He tested .13 and had three prior DUI convictions within ten years of this incident. That is significant because four DUI’s within ten years enhances the charge to a 1st Degree Felony DUI/Over .08 charge. He was currently on probation for his 3rd offense.
Client’s maximum exposure for this felony DUI related offense was a maximum punishment of 7 years in jail and/or a $14,000.00 dollar fine, or both. 1st Degree DUI related offenses have a mandatory minimum of 180 days in jail, if convicted, and the defendant has four DUI related offenses within ten years or a prior felony DUI conviction. There are also ancillary penalties such as vehicle forfeiture, license cancellation, probation violations, etc.
Case Review – 60 days to Challenge License Revocation
After reviewing the report (Narrative, Photos, Video, Etc.) it was determined that Client was driving when he slid off the road which summoned officers to the scene where he showed signs of impairment. After a diligent review of the police report, research on pertinent issues and talking again with my Client it was clear there were no meaningful defenses available. It was obvious that the officers had a good reason to approach the vehicle since it was in the ditch and talk to the driver about the incident. The officer observed Client and concluded Client was drinking. Client in fact admitted to drinking. He was asked to perform a portable breath test in which he failed. The officer read Client the Minnesota Implied Consent Advisory and Client agreed to take a breath test in which he tested .13.
After review of the facts and reports and after consultation Client determined it was not probable that he would prevail at a driver’s license revocation hearing and decided to let the issue lapse. A defendant has sixty days from the date of the Notice of Revocation to challenge the driver’s license revocation. Once that time has lapsed the consequences of his driver’s license revocation cannot be challenged and the defendant is barred from bringing forth a Petition for Judicial Reviews to challenge the driver’s license revocation. To truly win a DUI case you must get the criminal charges dismissed or reduced and prevail on the license revocation hearing. Client made the decision to not challenge the license revocation knowing the revocation would remain on his record with the Department of Public Safety.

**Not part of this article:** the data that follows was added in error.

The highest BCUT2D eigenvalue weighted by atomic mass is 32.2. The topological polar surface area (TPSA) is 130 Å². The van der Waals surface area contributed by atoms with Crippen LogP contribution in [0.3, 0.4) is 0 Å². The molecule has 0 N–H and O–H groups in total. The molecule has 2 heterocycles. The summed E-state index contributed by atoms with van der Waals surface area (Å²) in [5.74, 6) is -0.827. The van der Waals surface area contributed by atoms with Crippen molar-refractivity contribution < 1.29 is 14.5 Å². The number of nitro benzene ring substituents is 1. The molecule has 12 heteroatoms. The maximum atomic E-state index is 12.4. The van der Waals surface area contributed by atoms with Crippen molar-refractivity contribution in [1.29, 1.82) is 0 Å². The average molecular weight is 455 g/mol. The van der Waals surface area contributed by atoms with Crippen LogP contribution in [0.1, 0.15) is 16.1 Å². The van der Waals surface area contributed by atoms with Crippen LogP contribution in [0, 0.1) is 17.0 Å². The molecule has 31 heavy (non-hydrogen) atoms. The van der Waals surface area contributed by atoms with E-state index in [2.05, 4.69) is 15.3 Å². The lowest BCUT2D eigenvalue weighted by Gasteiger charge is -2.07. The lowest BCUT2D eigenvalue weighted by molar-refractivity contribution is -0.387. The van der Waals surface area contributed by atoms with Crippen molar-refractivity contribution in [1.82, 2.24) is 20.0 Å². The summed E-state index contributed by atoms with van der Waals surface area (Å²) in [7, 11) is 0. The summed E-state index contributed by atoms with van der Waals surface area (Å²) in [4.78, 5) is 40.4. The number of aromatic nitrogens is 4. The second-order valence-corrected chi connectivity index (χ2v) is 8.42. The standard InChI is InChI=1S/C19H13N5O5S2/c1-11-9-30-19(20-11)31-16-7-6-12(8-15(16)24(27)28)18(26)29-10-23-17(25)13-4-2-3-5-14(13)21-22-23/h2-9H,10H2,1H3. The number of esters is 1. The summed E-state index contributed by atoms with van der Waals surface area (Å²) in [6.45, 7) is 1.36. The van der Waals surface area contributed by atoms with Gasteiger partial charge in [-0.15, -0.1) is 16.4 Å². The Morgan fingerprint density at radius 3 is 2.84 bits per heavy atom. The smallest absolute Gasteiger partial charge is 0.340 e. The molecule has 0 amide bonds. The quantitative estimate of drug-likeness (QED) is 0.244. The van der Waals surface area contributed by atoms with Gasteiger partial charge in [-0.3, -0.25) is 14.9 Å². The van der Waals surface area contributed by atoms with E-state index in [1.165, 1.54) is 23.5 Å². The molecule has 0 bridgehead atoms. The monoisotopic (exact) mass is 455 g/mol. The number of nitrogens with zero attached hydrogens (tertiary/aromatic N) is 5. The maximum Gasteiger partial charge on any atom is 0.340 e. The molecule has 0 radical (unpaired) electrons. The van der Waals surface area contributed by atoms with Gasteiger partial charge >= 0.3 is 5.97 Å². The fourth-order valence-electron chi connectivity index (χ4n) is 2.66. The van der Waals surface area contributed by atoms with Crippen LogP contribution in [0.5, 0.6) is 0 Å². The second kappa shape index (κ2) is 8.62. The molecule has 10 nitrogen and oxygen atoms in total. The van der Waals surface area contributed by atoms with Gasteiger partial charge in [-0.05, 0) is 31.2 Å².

After Client made the decision not to challenge his driver’s license revocation, I explained in detail the steps he needed to perform to get enrolled in the interlock program so he could drive.
Interlock is a program where a device is installed in the vehicle to test whether a person has consumed any alcohol. It is a zero tolerance test. A vehicle will not start unless the person on interlock tests 000’s. While it is an inconvenience to be on interlock and there are costs that are incurred, it does grant the person the ability to drive his/her vehicle and drive to work, school, children’s activities, church, treatment. etc.
In this case I encouraged Client to get enrolled in interlock. It is important to get your Client’s life back to normal as quickly as possible for many reasons. Client’s need to be able to get to and from work, school, children’s activities and education or treatment to start managing their lives and to be proactive in assessing any issues they may have with alcohol, drugs or other addictions.
In this particular case I advised Client to get enrolled in the Interlock program as soon as possible and get an alcohol assessment done so we can get ahead of any potential recommendations from probation or the court.
It was my advice to immediately have a chemical dependency assessment. He concurred and immediately got assessed. After reviewing the assessment, it was apparent that he had relapsed due to work pressures. Client agreed and accepted that he needed to get back to sobriety. One benefit of interlock: it shows that a client is not drinking and driving which is impactful to judges and prosecutors who are rightfully concerned with public safety.